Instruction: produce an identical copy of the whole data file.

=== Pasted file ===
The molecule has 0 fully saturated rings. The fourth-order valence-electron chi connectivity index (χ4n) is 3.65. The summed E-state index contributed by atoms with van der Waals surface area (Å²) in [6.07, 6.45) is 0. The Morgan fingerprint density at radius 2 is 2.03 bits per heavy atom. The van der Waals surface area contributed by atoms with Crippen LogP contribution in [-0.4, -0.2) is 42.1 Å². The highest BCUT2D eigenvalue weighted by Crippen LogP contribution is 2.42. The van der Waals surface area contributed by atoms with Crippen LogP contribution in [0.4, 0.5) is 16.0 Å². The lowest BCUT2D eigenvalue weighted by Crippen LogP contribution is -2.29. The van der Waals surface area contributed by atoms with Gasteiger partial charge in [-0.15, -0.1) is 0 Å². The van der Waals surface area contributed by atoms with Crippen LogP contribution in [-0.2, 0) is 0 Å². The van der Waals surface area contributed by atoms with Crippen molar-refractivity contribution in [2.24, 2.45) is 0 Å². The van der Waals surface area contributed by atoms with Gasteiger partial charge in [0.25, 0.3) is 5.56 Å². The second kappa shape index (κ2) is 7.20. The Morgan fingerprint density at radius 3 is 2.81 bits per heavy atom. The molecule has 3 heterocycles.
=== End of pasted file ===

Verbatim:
The molecule has 0 fully saturated rings. The fourth-order valence-electron chi connectivity index (χ4n) is 3.65. The summed E-state index contributed by atoms with van der Waals surface area (Å²) in [6.07, 6.45) is 0. The Morgan fingerprint density at radius 2 is 2.03 bits per heavy atom. The van der Waals surface area contributed by atoms with Crippen LogP contribution in [-0.4, -0.2) is 42.1 Å². The highest BCUT2D eigenvalue weighted by Crippen LogP contribution is 2.42. The van der Waals surface area contributed by atoms with Crippen LogP contribution in [0.4, 0.5) is 16.0 Å². The lowest BCUT2D eigenvalue weighted by Crippen LogP contribution is -2.29. The van der Waals surface area contributed by atoms with Gasteiger partial charge in [-0.15, -0.1) is 0 Å². The van der Waals surface area contributed by atoms with Crippen LogP contribution in [-0.2, 0) is 0 Å². The van der Waals surface area contributed by atoms with Crippen molar-refractivity contribution in [2.24, 2.45) is 0 Å². The van der Waals surface area contributed by atoms with Gasteiger partial charge in [0.25, 0.3) is 5.56 Å². The second kappa shape index (κ2) is 7.20. The Morgan fingerprint density at radius 3 is 2.81 bits per heavy atom. The molecule has 3 heterocycles.